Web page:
"Jumping Jim" or "Slim Jim" Gavin is a legend to students of the World War History. For paratroopers and former members of the 82nd Airborne Division he is more than that. He is an example (and I use "is" because though he has passed away his legacy in the "Division" lives on) to every trooper - be he be officer or enlisted - as to what is expected of an Airborne leader.
If Matthew Ridgway, the first commander of the 82nd AIRBORNE Division (the 82nd was previously a regular or "leg" infantry division) created and formed the structure of the Airborne Division concept, Jim Gavin more than anyone else imprinted his character on the 82nd making the 82nd Airborne Division as we know it today HIS division, more than anyone else.
He was the first truly paratrooper commander of the Division. Ridgway barely earned his wings in a crash course and one jump at Ft. Benning shortly after the it was announced the 82nd would be the US' first Airborne Division. During his entire career, he made five jumps - including the combat jump at Normandy - the minimum number normally required to earn your wings. This was due to a back injury and the concern jumping might not only end his career, but possibly paralyze him for life.
Gavin, on the other hand, in keeping with his (and Ridgway's) rule of "leading from the front" made numerous jumps from every conceivable aircraft in his drive to perfect airborne tactics and set the example for his men. Thus one of his nicknames. Gavin literally wrote the book on US Airborne tactics. As a captain he wrote the first US Army manual on airborne tactics and methods. He rose through the ranks of the paratroops, first as a member of the staff at the US Army Airborne Board assuming command of a company, and then his own regiment, the 505th PIR - upon which he stamped his own personality and way of soldiering. The "Oh-Five" as the 505th is known was and remains "Gavin's Own."
It was Gavin who did away with the idea of "rank has its privileges" in first his regiment and then the entire Division. To this day the motto of leadership in the 82nd is leaders (officers and NCOs (Sergeants)) are first out the door and last in the chow line. He followed this in every aspect of leadership; in combat jumps he was first out the door. In reading personal stories of paratroopers and glidermen in the 82nd one hears again and again how Gavin was everywhere on the front line. More than one cold, wet, tired, and scared trooper was encouraged by the sight of his commanding general on the front line, firing his ever-present M-1 rifle (a private's weapon) at the enemy or sharing a cup of C-ration coffee in a lonely foxhole on point. Gavin is the kind of leader a soldier will go to hell and back for.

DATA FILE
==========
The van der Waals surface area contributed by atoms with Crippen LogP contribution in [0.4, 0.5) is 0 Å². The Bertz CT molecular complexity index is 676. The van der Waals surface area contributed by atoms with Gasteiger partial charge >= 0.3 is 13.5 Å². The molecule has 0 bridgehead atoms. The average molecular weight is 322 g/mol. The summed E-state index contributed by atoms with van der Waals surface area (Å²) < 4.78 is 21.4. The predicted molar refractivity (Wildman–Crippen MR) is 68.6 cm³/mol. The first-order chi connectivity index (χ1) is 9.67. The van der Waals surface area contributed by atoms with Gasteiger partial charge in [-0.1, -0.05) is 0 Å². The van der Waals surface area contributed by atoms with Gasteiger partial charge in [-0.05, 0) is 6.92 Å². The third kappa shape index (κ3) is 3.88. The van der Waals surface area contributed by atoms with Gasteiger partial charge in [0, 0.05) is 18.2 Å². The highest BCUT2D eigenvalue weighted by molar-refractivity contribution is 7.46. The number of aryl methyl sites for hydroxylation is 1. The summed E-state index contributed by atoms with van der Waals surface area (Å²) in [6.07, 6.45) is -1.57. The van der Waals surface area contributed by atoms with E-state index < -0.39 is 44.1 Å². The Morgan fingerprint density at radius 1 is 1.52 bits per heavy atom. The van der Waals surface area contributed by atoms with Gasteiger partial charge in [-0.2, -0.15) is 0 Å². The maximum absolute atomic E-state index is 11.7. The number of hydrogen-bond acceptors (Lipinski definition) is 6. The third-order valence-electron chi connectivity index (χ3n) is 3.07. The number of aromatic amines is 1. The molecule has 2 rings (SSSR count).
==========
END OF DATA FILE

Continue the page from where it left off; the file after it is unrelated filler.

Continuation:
In this book, which T. Michael Booth wrote with the cooperation of the Gavin family, Gavin's life is covered in great detail with a story teller's art for detail and color. Though it is obvious Booth has great admiration for his subject (it is difficult not to admire the man) this is no glossed over exercise in hero worship. Gavin is given a detailed portrait - warts and all.
Gavin's life is detailed from his tragic childhood, through his controversial career after the war, when his own very success in combat acted against him. He was the youngest Major General in the US Army since the American Civil War. Unfortunately, with the end of the war, his meteoric rise in rank was stalled by the fact he was so junior to older, less gifted officers. Tragically, his straight-forward, bluntly honest manner of getting the job done ran afoul of the Eisenhower Administration's drastic defense budget cuts and led to an early retirement.
To cut it short (and not give it all away) - an excellent read of a truly American success story. If you are an Airborne history or just World War II or general history buff you need this in your library. If you are not particularly interested in history it is worth a read. As a former paratrooper I find myself humbled to have walked in this man's (and the men he led) footsteps. As an American I am thankful that men like Gavin lived, served, and sacrificed for our nation.